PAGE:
Being Loved Is Liberating
In an episode of the television show West Wing (one of my favorites), President Josiah Bartlett has trouble sleeping. Since the insomnia lasts for several days, a psychiatrist is secretly brought in for consultation. After much dialogue and discussion, a salient underlying fact is revealed: the man in the (fictional) Oval Office grew up with a father who “never” loved him. That unsettling truth had been at the heart of the unrelenting drive in Bartlett his adult life – the drive for ongoing accomplishments (education, Nobel Prize winner, governorship, and presidency) that never appeared to satisfy; the drive to get his father to love him (which never usually works) and now will never happen since his father is dead. Most of us have experienced relationships that are lacking in love – from a neighbor, a boss, or even a relative. Around these kinds of people, we tend to find ourselves constantly on edge, walking on egg shells – we are worried that we may have offended them in some way, wondering how they really feel about us, and, at times, working incessantly to try to obtain their love.
The Creator has made us as beings who can love and desire love in return. Love, whether from God or other people, is both a powerful and wonderful thing in our lives. Love can be a liberating and freeing force in our relationships. Let me mention two examples from my own life. I was blessed to grow up in a home where my parents loved me and my siblings. That atmosphere of love was a freeing and powerful factor in my emotional and spiritual development. Another example is the relationship I have with my spouse. In June, Margie and I celebrated our 32nd wedding anniversary! We love each other “like crazy” and our love has grown over the years. Though my actions on occasion have given her reasons to not love me, she still does – and I am grateful! This atmosphere of love is a liberating and wonderful thing in my ongoing development as a man of God, husband, father, and now a grandfather.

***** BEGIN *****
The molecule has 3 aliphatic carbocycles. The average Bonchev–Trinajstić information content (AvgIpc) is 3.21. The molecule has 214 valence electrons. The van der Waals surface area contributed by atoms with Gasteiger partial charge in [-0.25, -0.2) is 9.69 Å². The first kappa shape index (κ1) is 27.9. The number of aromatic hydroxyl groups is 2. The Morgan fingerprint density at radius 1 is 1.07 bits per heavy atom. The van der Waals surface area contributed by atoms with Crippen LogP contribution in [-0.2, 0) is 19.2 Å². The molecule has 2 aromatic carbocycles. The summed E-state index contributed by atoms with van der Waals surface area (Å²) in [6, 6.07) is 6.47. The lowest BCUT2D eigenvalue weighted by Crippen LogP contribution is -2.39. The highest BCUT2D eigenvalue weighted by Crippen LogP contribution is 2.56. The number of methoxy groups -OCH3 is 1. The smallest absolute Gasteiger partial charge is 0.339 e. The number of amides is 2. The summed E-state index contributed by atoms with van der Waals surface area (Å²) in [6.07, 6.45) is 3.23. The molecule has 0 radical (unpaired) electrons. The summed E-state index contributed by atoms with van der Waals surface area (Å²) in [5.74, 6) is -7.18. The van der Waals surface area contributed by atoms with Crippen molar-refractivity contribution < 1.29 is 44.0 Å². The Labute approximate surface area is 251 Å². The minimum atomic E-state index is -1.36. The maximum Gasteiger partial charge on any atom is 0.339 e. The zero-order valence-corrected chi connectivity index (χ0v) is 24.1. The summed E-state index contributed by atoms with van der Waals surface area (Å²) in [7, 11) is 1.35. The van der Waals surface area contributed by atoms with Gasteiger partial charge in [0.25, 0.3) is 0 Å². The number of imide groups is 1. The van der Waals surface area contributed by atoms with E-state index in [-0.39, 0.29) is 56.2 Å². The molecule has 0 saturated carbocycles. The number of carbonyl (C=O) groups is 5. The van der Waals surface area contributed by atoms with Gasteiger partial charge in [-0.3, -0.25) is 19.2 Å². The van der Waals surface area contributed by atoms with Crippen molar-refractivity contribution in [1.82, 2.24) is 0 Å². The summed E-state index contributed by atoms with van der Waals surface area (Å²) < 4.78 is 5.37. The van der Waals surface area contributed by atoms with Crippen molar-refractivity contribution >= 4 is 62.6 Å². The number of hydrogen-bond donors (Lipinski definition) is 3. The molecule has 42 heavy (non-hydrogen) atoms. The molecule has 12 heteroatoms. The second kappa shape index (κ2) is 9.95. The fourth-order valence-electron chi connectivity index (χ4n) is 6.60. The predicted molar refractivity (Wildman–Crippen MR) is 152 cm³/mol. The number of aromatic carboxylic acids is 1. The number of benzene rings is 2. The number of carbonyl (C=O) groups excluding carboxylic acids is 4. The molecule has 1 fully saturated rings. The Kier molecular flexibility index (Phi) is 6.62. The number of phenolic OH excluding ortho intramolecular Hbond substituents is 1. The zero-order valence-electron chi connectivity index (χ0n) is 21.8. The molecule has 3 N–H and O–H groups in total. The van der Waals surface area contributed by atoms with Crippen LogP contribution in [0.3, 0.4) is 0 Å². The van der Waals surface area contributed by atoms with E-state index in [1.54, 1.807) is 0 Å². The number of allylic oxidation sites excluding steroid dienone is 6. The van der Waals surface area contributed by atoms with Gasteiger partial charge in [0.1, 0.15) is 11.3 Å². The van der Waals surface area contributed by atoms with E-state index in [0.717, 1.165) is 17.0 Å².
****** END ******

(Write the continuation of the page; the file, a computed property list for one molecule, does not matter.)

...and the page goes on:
The greatest love anyone can experience is the love of God. The scriptures tell us “how great is the love the Father has lavished on us, that we should be called children of God” (1 John 3:1), “so we know and rely on the love God has for us” (4:16), and that “we love because He first loved us” (4:19). Living in that atmosphere of divine love is a freeing and wonderful force for the child of God, a powerful (and best) motivation for living out the Christian life. Professor Hans Bayer, in his book A Theology of Mark, says it quite well:
We should see [the call to discipleship] as surrender to the love of God. It is surrender to the liberation of truth, to the “exodus” from our own autonomy by embracing the substitutionary atonement of Christ. It is the liberation of the soul through the power of Jesus. Without that liberation, there will not be liberty and strength to live godly lives. It is the love and kindness of God that frees us to surrender. We are not forced into being disciples of Jesus. We surrender to the One who pursues us in sacrificial love, kindness, and deep knowledge of our inner selves. We can trust God’s loving pursuit of us because He does this not merely to show us the weight of our inner lives, but to liberate us from it with the cleansing assurance of His love.